I need to add some patch to current integration in ESB to obtain the max response from wise, but results have been really impressive: we had something like 90K company processed in an hour. What does it mean in finer details? Well from wise point of view about 300K web services calls in an hour!
Well also performance and numbers of ESB have been impressive: we are running on a single Linux64 machine (AMD64 double dual core) with 10 jms-listener processing 10 different chains  (200 concurrent 3ad for any jms-listener) for a total of 1.7M (wise and not) of actions called in an hour.

Isn’t it impressive numbers?

There is a list of patches I applied to wise/esb integration to support my requirement. All the code are committed on my workspace (maeste) in ESB svn:

Feature Request JBESB-2019 wise should pass to smooks response mapper also input data to permit continuos enrichement of message Major
Bug JBESB-2020 wise have a bug for which it may download too many wsdls and store them in a temporary dir Major
Feature Request JBESB-2021 add configurability for location where wise store smooks reports for its transformation Major
Bug JBESB-2022 wise doesn’t clean its internal smooks cache Major
Bug JBESB-2023 Wise is failed to consume a wsdl which contains two schema element with same name and different namespace . Major
Bug JBESB-2036 wise’s sample have problem because targetPackage not specified in properties files Major
Feature Request JBESB-2037 Avoid excessive reflective inspection of wise classes for better performance Major

I can’t go in more detail of the implementation or put here configs files because I cna’t reveal any business details of the application. I’ll try in next future to arrange an example totally equivalent in technology content, but without any link to real business content. If you are interested let me know, but be patients…it’s not a joke and I’m very very busy these days.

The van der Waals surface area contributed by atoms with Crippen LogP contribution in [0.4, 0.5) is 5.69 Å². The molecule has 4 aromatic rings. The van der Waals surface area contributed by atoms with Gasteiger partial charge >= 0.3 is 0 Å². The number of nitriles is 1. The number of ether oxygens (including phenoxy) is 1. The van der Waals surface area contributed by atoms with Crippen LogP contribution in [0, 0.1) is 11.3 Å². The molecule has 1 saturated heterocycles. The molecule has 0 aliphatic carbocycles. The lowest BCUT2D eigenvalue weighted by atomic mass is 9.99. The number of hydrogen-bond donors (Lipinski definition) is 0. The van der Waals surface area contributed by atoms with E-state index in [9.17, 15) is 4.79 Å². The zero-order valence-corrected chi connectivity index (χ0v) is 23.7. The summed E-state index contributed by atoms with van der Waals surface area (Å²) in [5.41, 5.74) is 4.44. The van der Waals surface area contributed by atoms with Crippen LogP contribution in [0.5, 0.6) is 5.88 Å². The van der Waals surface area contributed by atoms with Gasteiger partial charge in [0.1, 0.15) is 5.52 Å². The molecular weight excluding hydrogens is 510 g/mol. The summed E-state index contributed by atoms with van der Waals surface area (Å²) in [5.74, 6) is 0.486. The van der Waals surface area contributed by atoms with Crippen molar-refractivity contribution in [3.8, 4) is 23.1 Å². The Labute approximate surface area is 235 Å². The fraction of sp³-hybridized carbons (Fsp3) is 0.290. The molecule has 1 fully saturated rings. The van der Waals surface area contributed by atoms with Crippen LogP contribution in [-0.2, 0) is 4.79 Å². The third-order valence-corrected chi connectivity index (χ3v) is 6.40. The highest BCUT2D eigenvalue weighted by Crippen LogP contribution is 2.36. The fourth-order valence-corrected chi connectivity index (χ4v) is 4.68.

Thanks to my team (special thanks to Paolo and Luca)  and all contributors of Wise and ESB to make it possible :)

PS: what about huge split and route qs included in ESB 4.4. Well they cover different problems, even if not far each other. The main difference is that here we haven’t a huge message to split and route, but a lot of little message to enrich and then route (content based) to next enrichment phases.

JBossESB 4.4 have a new zero-code webservice invoker

We are proud to announce that recently released JBossESB 4.4 contain a wise based implementation of webservice client invoker.

In a nutshell it is a zero-code webservice caller supporting smooks based mapping, and pluggable JAX-WS handler. Here is an abstract of the message with which I presented it to ESB community (here you find original message and related discussion):

It uses wsconsume API to dynamically generate client object and invoke web service, delagating to JBossWS JAX-WS implementation the dirty job.
It use smooks under the hood to transform user defined object into JAX-WS generated ones.

It support also standard JAX-WS handler and a generic smooks transformation handler to apply transformation to generated soap messages.

You can find it in my workspace under product/services/soap/src/main/java/org/jboss/soa/esb/actions/soap/wise/
I also wrote javadoc for the action class explaining how to use it and e example demonstrating 3 common use case:

* Direct call of a simple service without any mapping is needed
* Call of a service using a smooks mapper java-to-java
* Call a simple webservices without mapping, but with an handler
modifying header with smooks and an handler logging on System.out
request and response
In this 3 examples don’t forget to have a look to wise-core.properties for some important configs. Of course they could be integrated in action’s config in jboss-esb.xml in next future, but this first implementation leave them there.

On wise roadmap I have the implementation of webservices’ call receiving different resources (CSV, XML and so on) using smooks to map it on JAX-WS generated client objects, giving another interesting opportunity in ESB environment.

It is an initial implementation, and I need to integrate wise objects generation with new smooks configgenerator ( http://milyn.codehaus.org/Smooks+User+Guide#SmooksUserGuide-GeneratingtheSmooksBindingConfiguration ) to make user experience easier.

Moreover we are working on wise-core to improve it and make it more configurable an pluggable and support much more stuffs. I’ll post a roadmap soon.

Stay tuned!